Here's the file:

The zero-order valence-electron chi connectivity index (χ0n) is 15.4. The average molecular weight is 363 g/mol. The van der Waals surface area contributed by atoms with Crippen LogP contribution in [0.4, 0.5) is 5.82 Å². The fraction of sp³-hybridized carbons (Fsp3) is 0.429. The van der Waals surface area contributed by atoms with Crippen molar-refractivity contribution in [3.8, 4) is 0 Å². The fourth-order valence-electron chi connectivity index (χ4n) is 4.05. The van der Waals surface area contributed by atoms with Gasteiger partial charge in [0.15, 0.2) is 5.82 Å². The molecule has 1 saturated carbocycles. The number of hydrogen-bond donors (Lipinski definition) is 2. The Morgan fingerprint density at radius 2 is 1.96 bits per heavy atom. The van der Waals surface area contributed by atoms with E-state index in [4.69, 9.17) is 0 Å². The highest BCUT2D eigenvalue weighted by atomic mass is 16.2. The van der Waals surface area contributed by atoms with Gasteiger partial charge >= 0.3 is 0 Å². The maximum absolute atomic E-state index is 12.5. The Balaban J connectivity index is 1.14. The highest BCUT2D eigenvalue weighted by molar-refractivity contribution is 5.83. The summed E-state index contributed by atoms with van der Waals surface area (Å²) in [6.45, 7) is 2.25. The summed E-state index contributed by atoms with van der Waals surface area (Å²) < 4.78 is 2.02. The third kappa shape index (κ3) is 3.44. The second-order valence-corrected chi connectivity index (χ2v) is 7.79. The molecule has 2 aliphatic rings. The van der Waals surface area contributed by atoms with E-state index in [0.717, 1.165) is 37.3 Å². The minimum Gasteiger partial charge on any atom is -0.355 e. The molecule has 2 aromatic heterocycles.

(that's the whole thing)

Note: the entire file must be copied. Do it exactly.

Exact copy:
The zero-order valence-electron chi connectivity index (χ0n) is 15.4. The average molecular weight is 363 g/mol. The van der Waals surface area contributed by atoms with Crippen LogP contribution in [0.4, 0.5) is 5.82 Å². The fraction of sp³-hybridized carbons (Fsp3) is 0.429. The van der Waals surface area contributed by atoms with Crippen molar-refractivity contribution in [3.8, 4) is 0 Å². The fourth-order valence-electron chi connectivity index (χ4n) is 4.05. The van der Waals surface area contributed by atoms with Gasteiger partial charge in [0.15, 0.2) is 5.82 Å². The molecule has 1 saturated carbocycles. The number of hydrogen-bond donors (Lipinski definition) is 2. The Morgan fingerprint density at radius 2 is 1.96 bits per heavy atom. The van der Waals surface area contributed by atoms with E-state index in [4.69, 9.17) is 0 Å². The highest BCUT2D eigenvalue weighted by atomic mass is 16.2. The van der Waals surface area contributed by atoms with Gasteiger partial charge >= 0.3 is 0 Å². The maximum absolute atomic E-state index is 12.5. The Balaban J connectivity index is 1.14. The highest BCUT2D eigenvalue weighted by molar-refractivity contribution is 5.83. The summed E-state index contributed by atoms with van der Waals surface area (Å²) in [6.45, 7) is 2.25. The summed E-state index contributed by atoms with van der Waals surface area (Å²) < 4.78 is 2.02. The third kappa shape index (κ3) is 3.44. The second-order valence-corrected chi connectivity index (χ2v) is 7.79. The molecule has 2 aliphatic rings. The van der Waals surface area contributed by atoms with E-state index in [0.717, 1.165) is 37.3 Å². The minimum Gasteiger partial charge on any atom is -0.355 e. The molecule has 2 aromatic heterocycles.